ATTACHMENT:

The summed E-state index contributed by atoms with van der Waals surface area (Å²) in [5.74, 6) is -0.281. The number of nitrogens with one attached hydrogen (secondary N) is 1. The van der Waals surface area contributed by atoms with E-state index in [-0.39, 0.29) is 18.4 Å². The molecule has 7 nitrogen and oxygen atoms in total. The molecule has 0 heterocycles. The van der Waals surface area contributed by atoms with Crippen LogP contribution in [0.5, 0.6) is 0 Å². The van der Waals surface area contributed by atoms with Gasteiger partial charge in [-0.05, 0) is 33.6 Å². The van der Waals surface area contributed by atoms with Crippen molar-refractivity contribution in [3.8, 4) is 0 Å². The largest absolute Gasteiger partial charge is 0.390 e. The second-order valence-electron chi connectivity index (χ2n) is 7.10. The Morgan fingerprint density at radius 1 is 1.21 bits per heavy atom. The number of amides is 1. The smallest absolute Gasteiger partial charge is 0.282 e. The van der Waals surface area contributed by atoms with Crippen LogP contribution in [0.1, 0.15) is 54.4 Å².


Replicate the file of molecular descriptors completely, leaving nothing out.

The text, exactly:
The summed E-state index contributed by atoms with van der Waals surface area (Å²) in [5.74, 6) is -0.281. The number of nitrogens with one attached hydrogen (secondary N) is 1. The van der Waals surface area contributed by atoms with E-state index in [-0.39, 0.29) is 18.4 Å². The molecule has 7 nitrogen and oxygen atoms in total. The molecule has 0 heterocycles. The van der Waals surface area contributed by atoms with Crippen LogP contribution in [0.5, 0.6) is 0 Å². The van der Waals surface area contributed by atoms with Gasteiger partial charge in [-0.05, 0) is 33.6 Å². The van der Waals surface area contributed by atoms with Crippen molar-refractivity contribution in [3.8, 4) is 0 Å². The largest absolute Gasteiger partial charge is 0.390 e. The second-order valence-electron chi connectivity index (χ2n) is 7.10. The Morgan fingerprint density at radius 1 is 1.21 bits per heavy atom. The number of amides is 1. The smallest absolute Gasteiger partial charge is 0.282 e. The van der Waals surface area contributed by atoms with Crippen LogP contribution in [0.1, 0.15) is 54.4 Å².